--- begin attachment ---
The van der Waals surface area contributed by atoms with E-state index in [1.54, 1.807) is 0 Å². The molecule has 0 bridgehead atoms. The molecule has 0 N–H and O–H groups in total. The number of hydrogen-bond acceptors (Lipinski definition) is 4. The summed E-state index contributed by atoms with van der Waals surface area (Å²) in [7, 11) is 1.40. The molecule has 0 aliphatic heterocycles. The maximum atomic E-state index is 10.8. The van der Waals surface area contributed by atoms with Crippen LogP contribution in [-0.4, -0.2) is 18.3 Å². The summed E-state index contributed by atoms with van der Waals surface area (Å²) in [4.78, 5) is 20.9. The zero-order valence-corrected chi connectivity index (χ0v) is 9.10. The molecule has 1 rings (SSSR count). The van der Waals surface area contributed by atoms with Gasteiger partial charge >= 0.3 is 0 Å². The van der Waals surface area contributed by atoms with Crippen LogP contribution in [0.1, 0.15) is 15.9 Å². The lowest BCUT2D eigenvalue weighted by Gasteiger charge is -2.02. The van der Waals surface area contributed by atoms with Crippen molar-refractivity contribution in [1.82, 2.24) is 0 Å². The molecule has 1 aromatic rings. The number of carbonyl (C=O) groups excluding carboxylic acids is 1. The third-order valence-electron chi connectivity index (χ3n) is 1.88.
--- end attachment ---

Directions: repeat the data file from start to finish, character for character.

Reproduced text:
The van der Waals surface area contributed by atoms with E-state index in [1.54, 1.807) is 0 Å². The molecule has 0 bridgehead atoms. The molecule has 0 N–H and O–H groups in total. The number of hydrogen-bond acceptors (Lipinski definition) is 4. The summed E-state index contributed by atoms with van der Waals surface area (Å²) in [7, 11) is 1.40. The molecule has 0 aliphatic heterocycles. The maximum atomic E-state index is 10.8. The van der Waals surface area contributed by atoms with Crippen LogP contribution in [-0.4, -0.2) is 18.3 Å². The summed E-state index contributed by atoms with van der Waals surface area (Å²) in [4.78, 5) is 20.9. The zero-order valence-corrected chi connectivity index (χ0v) is 9.10. The molecule has 1 rings (SSSR count). The van der Waals surface area contributed by atoms with Gasteiger partial charge >= 0.3 is 0 Å². The van der Waals surface area contributed by atoms with Crippen LogP contribution in [0.1, 0.15) is 15.9 Å². The lowest BCUT2D eigenvalue weighted by Gasteiger charge is -2.02. The van der Waals surface area contributed by atoms with Crippen molar-refractivity contribution in [1.82, 2.24) is 0 Å². The molecule has 1 aromatic rings. The number of carbonyl (C=O) groups excluding carboxylic acids is 1. The third-order valence-electron chi connectivity index (χ3n) is 1.88.